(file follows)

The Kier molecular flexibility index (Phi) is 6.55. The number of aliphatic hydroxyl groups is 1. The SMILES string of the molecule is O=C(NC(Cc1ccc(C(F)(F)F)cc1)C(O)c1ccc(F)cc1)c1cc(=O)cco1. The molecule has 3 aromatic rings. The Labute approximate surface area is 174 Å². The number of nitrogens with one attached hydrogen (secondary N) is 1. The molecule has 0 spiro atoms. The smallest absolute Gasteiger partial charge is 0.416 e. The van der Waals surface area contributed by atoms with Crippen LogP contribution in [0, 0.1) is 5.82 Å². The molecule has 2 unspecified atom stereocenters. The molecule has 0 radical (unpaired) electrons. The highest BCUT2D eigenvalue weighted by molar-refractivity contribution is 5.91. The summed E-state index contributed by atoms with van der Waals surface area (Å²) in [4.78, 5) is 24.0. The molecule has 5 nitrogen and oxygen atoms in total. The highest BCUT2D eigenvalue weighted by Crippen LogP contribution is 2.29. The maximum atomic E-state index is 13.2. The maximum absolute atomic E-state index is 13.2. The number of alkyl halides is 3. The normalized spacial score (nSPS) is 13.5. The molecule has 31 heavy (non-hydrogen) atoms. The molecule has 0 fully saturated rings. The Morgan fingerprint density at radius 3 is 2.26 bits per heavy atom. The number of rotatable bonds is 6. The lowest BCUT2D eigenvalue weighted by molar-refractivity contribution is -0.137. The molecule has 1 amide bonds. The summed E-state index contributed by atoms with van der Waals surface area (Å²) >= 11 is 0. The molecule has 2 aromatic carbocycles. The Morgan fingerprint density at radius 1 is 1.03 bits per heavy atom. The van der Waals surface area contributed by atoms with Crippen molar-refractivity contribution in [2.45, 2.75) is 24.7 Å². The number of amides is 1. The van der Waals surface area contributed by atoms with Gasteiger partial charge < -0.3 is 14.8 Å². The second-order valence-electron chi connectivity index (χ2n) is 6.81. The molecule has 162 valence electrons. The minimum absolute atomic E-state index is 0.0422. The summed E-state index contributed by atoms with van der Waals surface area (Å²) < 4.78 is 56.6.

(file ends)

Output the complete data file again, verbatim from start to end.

The Kier molecular flexibility index (Phi) is 6.55. The number of aliphatic hydroxyl groups is 1. The SMILES string of the molecule is O=C(NC(Cc1ccc(C(F)(F)F)cc1)C(O)c1ccc(F)cc1)c1cc(=O)cco1. The molecule has 3 aromatic rings. The Labute approximate surface area is 174 Å². The number of nitrogens with one attached hydrogen (secondary N) is 1. The molecule has 0 spiro atoms. The smallest absolute Gasteiger partial charge is 0.416 e. The van der Waals surface area contributed by atoms with Crippen LogP contribution in [0, 0.1) is 5.82 Å². The molecule has 2 unspecified atom stereocenters. The molecule has 0 radical (unpaired) electrons. The highest BCUT2D eigenvalue weighted by molar-refractivity contribution is 5.91. The summed E-state index contributed by atoms with van der Waals surface area (Å²) in [4.78, 5) is 24.0. The molecule has 5 nitrogen and oxygen atoms in total. The highest BCUT2D eigenvalue weighted by Crippen LogP contribution is 2.29. The maximum atomic E-state index is 13.2. The maximum absolute atomic E-state index is 13.2. The number of alkyl halides is 3. The normalized spacial score (nSPS) is 13.5. The molecule has 31 heavy (non-hydrogen) atoms. The molecule has 0 fully saturated rings. The Morgan fingerprint density at radius 3 is 2.26 bits per heavy atom. The number of rotatable bonds is 6. The lowest BCUT2D eigenvalue weighted by molar-refractivity contribution is -0.137. The molecule has 1 amide bonds. The summed E-state index contributed by atoms with van der Waals surface area (Å²) >= 11 is 0. The molecule has 2 aromatic carbocycles. The Morgan fingerprint density at radius 1 is 1.03 bits per heavy atom. The van der Waals surface area contributed by atoms with Crippen molar-refractivity contribution in [2.45, 2.75) is 24.7 Å². The number of amides is 1. The van der Waals surface area contributed by atoms with Gasteiger partial charge < -0.3 is 14.8 Å². The second-order valence-electron chi connectivity index (χ2n) is 6.81. The molecule has 162 valence electrons. The minimum absolute atomic E-state index is 0.0422. The summed E-state index contributed by atoms with van der Waals surface area (Å²) < 4.78 is 56.6.